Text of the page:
Check out these blog posts from Stephenie Foster, who recently traveled to Haiti with Vital Voices staff, a small delegation from the Women Donors Network and actress and advocate Maria Bello. Stephenie has over 25 years experience in domestic and international policy advocacy, government affairs, program development and training, and law. Read her blog for the latest news and updates.
Haiti Day One, 2/24/11
I’m here in Port Au Prince on a trip organized by my fellow member of the Women Donors Network, Maria Bello. Maria has a deep commitment to Haiti and to working with Haitians to develop sustainable and long term solutions to real problems. There are seven of us here, to really learn about the situation and think about the most effective way to make investments that lead to change.
We saw the earthquake devastation – which is still prominent – as well as the very difficult conditions in which people live, particularly in places like Cite Soleil. It was jarring and a stark reminder of how privileged we all are in our daily lives. I saw grim problems, but also met dedicated people – men and women, Haitian and non-Haitian, young and old – looking for creative ways to solve those problems. We met Bill Farrer, the Founding Director of Fountains of Hope, an American who designs incredible solar powered water purification systems. At the WeAdvance clinic in Wharf Jeremy, we met a great group of advocates, including Barbara Guillaume, Alison Thompson, Aleda Frishman and her husband Captain Barry, who are working tirelessly for health care services for women, for the eradication the culture of gender based violence and the power of people to make a difference.
I firmly believe in the role of government, and hope that Haiti will soon have the framework of a government structure that helps provide confidence that there is a way forward. But, I also believe that work on the ground matters. I really liked the NGOs we met with, which are nimble, can take advantage of opportunities and get things done.
More later. Tomorrow we meet with the women running for Parliament and the two candidates for President.
Haiti Day Two, 2/25/11
We had another amazing (and packed) day, starting at 7 am and ending around 10 pm. We met with candidates for office and those providing extraordinary service to Haitians. We started with a 7 am mass at St. Damien’s, a complex of hospitals and school rooms, located 500 meters from the US Embassy on the outskirts of Port Au Prince. Father (and Dr.) Rick Frechette runs this amazing center, in a calm and hopeful oasis. There were literally hundreds of people either being cared for, or waiting for care. We were all so impressed with the dedication of those working at St. Damien’s. The hospital was critical in treating a large number of cholera victims in the outbreak and those working there built a cholera ward in four weeks time! Later in the day, we visited KOFAVIV (the Commission of Women Victims for Victims), and met Jayne Fleming, an American lawyer who helps Haitian women who have been the victims of gender based violence fight for their rights and for justice. We also were moved by the many brave women we met, who had suffered sometimes unspeakable violence but are resilient and able to talk about what needs to change so that others aren’t the victims of violence. Especially striking is that simple things like patrols, whistles and lights in camps can reduce incidence of attacks.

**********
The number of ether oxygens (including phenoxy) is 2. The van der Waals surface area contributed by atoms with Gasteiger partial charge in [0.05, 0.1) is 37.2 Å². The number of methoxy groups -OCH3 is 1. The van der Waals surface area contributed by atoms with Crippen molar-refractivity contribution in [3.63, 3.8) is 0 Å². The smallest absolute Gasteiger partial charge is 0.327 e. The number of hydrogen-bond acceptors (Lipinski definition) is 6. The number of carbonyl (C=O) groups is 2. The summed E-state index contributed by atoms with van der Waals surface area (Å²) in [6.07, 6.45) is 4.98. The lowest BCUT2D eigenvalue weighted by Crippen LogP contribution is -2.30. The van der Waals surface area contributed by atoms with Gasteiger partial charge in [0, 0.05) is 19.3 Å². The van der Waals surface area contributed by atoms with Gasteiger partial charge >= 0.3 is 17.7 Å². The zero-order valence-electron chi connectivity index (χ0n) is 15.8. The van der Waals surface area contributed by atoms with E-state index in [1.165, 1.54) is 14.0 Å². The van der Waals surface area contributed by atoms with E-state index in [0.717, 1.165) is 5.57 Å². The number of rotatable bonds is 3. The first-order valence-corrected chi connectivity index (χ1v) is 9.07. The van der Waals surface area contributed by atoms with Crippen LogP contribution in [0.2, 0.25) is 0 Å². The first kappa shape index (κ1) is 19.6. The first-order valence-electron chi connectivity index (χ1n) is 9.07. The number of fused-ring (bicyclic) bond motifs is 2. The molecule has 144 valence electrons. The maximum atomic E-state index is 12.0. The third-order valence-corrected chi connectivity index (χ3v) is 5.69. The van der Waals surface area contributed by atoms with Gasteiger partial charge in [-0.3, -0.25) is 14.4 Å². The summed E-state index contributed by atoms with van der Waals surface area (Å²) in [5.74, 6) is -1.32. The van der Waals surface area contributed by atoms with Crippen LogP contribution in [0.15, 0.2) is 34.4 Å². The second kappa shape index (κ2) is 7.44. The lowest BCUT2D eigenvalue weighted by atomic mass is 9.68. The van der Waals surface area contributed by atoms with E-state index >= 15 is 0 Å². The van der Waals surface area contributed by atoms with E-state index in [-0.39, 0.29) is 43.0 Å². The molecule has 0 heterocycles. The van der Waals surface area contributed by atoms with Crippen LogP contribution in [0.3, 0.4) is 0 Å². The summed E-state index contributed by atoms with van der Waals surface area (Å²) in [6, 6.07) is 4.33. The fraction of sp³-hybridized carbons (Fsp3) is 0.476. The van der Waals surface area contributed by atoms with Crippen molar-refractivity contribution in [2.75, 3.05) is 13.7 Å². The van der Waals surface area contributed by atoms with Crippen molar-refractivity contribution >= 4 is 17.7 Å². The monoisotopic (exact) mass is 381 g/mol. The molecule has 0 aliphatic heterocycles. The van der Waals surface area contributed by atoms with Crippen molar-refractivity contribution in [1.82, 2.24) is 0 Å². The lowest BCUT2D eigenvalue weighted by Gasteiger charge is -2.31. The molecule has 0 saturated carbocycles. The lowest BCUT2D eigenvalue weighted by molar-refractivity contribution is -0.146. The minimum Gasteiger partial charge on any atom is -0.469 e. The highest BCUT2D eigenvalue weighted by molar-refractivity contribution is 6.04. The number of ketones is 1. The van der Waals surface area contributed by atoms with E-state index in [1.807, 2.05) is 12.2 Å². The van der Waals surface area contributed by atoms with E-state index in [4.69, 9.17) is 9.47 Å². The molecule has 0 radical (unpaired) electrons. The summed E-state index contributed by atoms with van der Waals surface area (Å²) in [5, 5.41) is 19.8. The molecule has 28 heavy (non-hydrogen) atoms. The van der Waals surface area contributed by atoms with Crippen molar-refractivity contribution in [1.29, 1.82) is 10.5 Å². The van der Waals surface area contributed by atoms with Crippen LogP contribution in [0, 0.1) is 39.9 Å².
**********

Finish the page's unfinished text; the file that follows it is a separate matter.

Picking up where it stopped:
At Femmes en Democratie, led by my wonderful friend Danielle Saint-Lot, we met with seven of the women running for parliament – two have already been elected, having made it through the first round with a majority of the vote. (I was so pleased to be back with FED, an affiliate of Vital Voices, having first worked with them in 2003 when I traveled to Port Au Prince to help on advocacy and public speaking skill training.) The women candidates gave us a first hand glimpse of their life on the campaign trail, which is very different from the campaign trail in the US. We saw their strength and heard about fortitude in the face of extreme adversity, violence and intimidation. We were inspired by them and they dedication to serving their constituents.
We were also privileged to meet with one of the two candidates for President, Madame Manigat (We were sorry that we couldn’t meet with the other, Michel Martelly.) Madame Manigat was very impressive; she spoke about her priorities and the need to work on health care and education. She was especially passionate about the need for Haiti to be a serious country, not a country dependent on others for charity.
We ended the day at a lovely dinner where we relaxed and continued to learn about Haiti and how to best understand this beautiful yet troubled place.